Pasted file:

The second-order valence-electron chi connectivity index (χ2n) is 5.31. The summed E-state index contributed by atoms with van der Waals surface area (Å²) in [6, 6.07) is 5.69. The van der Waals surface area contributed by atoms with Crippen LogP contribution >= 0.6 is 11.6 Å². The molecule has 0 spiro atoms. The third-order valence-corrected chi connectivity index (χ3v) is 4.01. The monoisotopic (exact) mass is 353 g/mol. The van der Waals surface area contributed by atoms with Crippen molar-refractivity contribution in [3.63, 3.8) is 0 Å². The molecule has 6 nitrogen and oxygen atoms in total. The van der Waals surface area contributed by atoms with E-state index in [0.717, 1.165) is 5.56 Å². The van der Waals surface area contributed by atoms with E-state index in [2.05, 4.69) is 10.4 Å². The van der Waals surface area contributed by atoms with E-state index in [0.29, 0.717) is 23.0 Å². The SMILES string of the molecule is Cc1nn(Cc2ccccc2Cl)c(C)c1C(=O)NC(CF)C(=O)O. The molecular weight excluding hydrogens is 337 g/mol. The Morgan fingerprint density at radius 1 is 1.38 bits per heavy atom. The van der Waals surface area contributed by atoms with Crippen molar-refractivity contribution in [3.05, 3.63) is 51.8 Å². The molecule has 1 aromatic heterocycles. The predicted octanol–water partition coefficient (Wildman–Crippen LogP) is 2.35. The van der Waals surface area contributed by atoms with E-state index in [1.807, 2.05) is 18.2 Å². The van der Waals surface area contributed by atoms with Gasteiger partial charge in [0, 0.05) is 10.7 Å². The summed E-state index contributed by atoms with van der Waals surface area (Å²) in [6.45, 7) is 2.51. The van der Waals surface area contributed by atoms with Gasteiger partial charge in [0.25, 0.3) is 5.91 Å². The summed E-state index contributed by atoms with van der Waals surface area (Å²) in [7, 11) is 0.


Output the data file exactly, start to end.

The second-order valence-electron chi connectivity index (χ2n) is 5.31. The summed E-state index contributed by atoms with van der Waals surface area (Å²) in [6, 6.07) is 5.69. The van der Waals surface area contributed by atoms with Crippen LogP contribution >= 0.6 is 11.6 Å². The molecule has 0 spiro atoms. The third-order valence-corrected chi connectivity index (χ3v) is 4.01. The monoisotopic (exact) mass is 353 g/mol. The van der Waals surface area contributed by atoms with Crippen molar-refractivity contribution in [3.63, 3.8) is 0 Å². The molecule has 6 nitrogen and oxygen atoms in total. The van der Waals surface area contributed by atoms with E-state index in [0.717, 1.165) is 5.56 Å². The van der Waals surface area contributed by atoms with E-state index in [2.05, 4.69) is 10.4 Å². The van der Waals surface area contributed by atoms with E-state index in [0.29, 0.717) is 23.0 Å². The SMILES string of the molecule is Cc1nn(Cc2ccccc2Cl)c(C)c1C(=O)NC(CF)C(=O)O. The molecular weight excluding hydrogens is 337 g/mol. The Morgan fingerprint density at radius 1 is 1.38 bits per heavy atom. The van der Waals surface area contributed by atoms with Crippen molar-refractivity contribution in [3.05, 3.63) is 51.8 Å². The molecule has 1 aromatic heterocycles. The predicted octanol–water partition coefficient (Wildman–Crippen LogP) is 2.35. The van der Waals surface area contributed by atoms with E-state index in [1.807, 2.05) is 18.2 Å². The van der Waals surface area contributed by atoms with Gasteiger partial charge in [0, 0.05) is 10.7 Å². The summed E-state index contributed by atoms with van der Waals surface area (Å²) in [6.45, 7) is 2.51. The van der Waals surface area contributed by atoms with Gasteiger partial charge in [0.25, 0.3) is 5.91 Å². The summed E-state index contributed by atoms with van der Waals surface area (Å²) in [7, 11) is 0.